The US is squandering oil and gas reserves

by Bob Krumm


I had the privilege of listening to a noted expert on energy use. Randy Udall raised some cautionary flags about energy use in the United States. Perhaps the most frightening statement he made was to say, "We are as dependent on oil and natural gas as the Sioux and Cheyenne were on the buffalo."
Udall presented some myths that we have been led to believe. One myth is that the well will never run dry; we will always have plenty of petroleum and natural gas. Another myth is that environmentalists are holding up development of oil and natural gas reserves in the Mountain West.

The stark fact is that the United States has already used up two thirds of its petroleum reserves and one half of its natural gas reserves. Our natural gas production has reached a plateau and is starting to decline. Up until now new drilling of natural gas wells has kept up with demand, but most of our wells are less than three years old and are rapidly being depleted. Last year natural gas production decreased by 3 %. According to Udall, the decrease in production will continue.
Natural gas has been the fuel of choice for many American households and over the past four decades the number of homes that were heated with natural gas increased markedly. Heating efficiency advances such as insulation, more efficient furnaces and better sealing allowed natural gas producers to keep up with the dramatic increase in usage.

Natural gas has become the fuel of choice for many electrical generating plants. It is also the stock for production of fertilizer. To run out of natural gas will severely impact the US economy. Still there are places such as the mid-East, Prudhoe Bay and offshore the west coast of Florida that contain reserves.
Udall said that Western states have been accused by Eastern states of being selfish with their natural gas reserves. The truth is that in the past 10 years thousands of natural gas wells have been drilled in Wyoming, Colorado, New Mexico and Utah. Ironically, while President Bush wants to push ahead with drilling more gas wells in the West, he hasn't derided his brother, Gov. Jeb Bush, for declaring all of the Florida west coast offshore to be off-limits to drilling.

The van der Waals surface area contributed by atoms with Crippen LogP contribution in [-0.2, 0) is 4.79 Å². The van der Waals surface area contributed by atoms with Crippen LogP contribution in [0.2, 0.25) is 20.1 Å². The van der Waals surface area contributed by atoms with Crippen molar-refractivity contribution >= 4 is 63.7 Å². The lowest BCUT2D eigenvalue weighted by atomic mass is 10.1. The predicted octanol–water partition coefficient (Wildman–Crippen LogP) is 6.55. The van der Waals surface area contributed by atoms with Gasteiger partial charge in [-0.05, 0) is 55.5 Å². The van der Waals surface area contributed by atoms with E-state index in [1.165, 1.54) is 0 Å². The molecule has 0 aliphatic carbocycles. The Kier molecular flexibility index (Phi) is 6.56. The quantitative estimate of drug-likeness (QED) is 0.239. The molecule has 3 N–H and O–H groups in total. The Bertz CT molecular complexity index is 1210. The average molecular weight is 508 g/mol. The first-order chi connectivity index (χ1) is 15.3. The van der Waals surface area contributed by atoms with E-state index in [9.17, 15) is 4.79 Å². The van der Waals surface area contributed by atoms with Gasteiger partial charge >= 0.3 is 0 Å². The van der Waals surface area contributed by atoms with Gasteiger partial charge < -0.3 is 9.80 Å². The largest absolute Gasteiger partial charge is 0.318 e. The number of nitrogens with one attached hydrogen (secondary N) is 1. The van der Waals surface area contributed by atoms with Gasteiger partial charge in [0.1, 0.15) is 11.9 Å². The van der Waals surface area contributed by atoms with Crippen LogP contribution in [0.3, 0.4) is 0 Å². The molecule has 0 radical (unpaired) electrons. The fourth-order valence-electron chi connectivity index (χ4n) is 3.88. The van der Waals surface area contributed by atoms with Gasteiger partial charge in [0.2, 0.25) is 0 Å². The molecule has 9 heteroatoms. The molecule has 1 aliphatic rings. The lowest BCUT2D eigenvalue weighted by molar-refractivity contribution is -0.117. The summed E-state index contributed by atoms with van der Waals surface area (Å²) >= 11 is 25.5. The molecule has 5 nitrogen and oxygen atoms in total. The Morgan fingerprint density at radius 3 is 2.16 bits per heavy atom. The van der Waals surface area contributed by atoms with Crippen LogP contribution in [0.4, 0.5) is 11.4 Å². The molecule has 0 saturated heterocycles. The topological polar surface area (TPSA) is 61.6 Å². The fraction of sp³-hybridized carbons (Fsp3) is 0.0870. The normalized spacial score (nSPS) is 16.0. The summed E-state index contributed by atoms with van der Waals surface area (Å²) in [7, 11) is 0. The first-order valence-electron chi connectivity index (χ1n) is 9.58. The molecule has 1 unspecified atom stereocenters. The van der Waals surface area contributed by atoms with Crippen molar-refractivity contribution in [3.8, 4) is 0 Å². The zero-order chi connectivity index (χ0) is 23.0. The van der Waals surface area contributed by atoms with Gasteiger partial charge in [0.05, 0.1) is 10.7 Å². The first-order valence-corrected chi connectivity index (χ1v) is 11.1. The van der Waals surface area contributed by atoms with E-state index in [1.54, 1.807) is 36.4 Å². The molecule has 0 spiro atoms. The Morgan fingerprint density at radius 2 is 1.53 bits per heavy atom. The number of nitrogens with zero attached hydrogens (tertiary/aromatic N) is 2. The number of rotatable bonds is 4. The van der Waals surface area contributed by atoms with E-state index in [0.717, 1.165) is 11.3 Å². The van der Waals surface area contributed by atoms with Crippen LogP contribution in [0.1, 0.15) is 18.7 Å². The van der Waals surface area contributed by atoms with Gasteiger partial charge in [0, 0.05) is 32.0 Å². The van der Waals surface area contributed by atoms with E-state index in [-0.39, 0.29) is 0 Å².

"The concept of multiple use of federal lands in the West is a mockery," Udall said. "Many of the lands are being used for only a single use: natural gas extraction."

Some of the wildlife species that are being impacted by the single use of multiple-use lands are pronghorn antelope, mule deer, sage grouse, sharp-tailed grouse and many species of songbirds. The cattle rancher is being squeezed out, too.
There is a plan to construct a natural gas pipeline from Prudhoe Bay to Alberta where the pipeline could hook up with pipelines distributing gas throughout the United States. The pipeline would cost $ 22 bn and take 10 years to build.

Udall contended that the United States is very dependent on imports of foreign oil and natural gas. OPEC controls about 70 % of the world's oil reserves. There have been no major oil discoveries in the past 20 years. We will be getting our oil and natural gas from countries such as Iraq, Iran, Kuwait, Saudi Arabia, Nigeria, the United Arab Emirates and Venezuela for many years to come.
The richest oil province in the United States is Texas. Production has dropped so much in the state that it now imports $ 6 bn worth of oil annually. Udall urged citizens to become more energy conscious and to press for the development of more renewable energy sources such as wind and solar power. He said that a large wind farm near Medicine Bow, Wyoming, could supply a large percentage of the electrical grid in the West.

It seems so ironic that, while we are looking at the highest prices for gasoline in the history of the United States, we condone gas guzzling SUVs, motorhomes and pickup trucks. Udall said that 53 % of energy wasted today is due to the automobile.
It's time to start thinking about developing alternative energy sources, more fuel-efficient vehicles and more use of muscle power rather the internal combustion engine. We are burning our grandchildren's energy supplies. Will they wonder why we squandered their future?

Bob Krumm, of Sheridan, is the Wyoming outdoor correspondent for The Billings Gazette. Contact him at


Source: Billings Gazette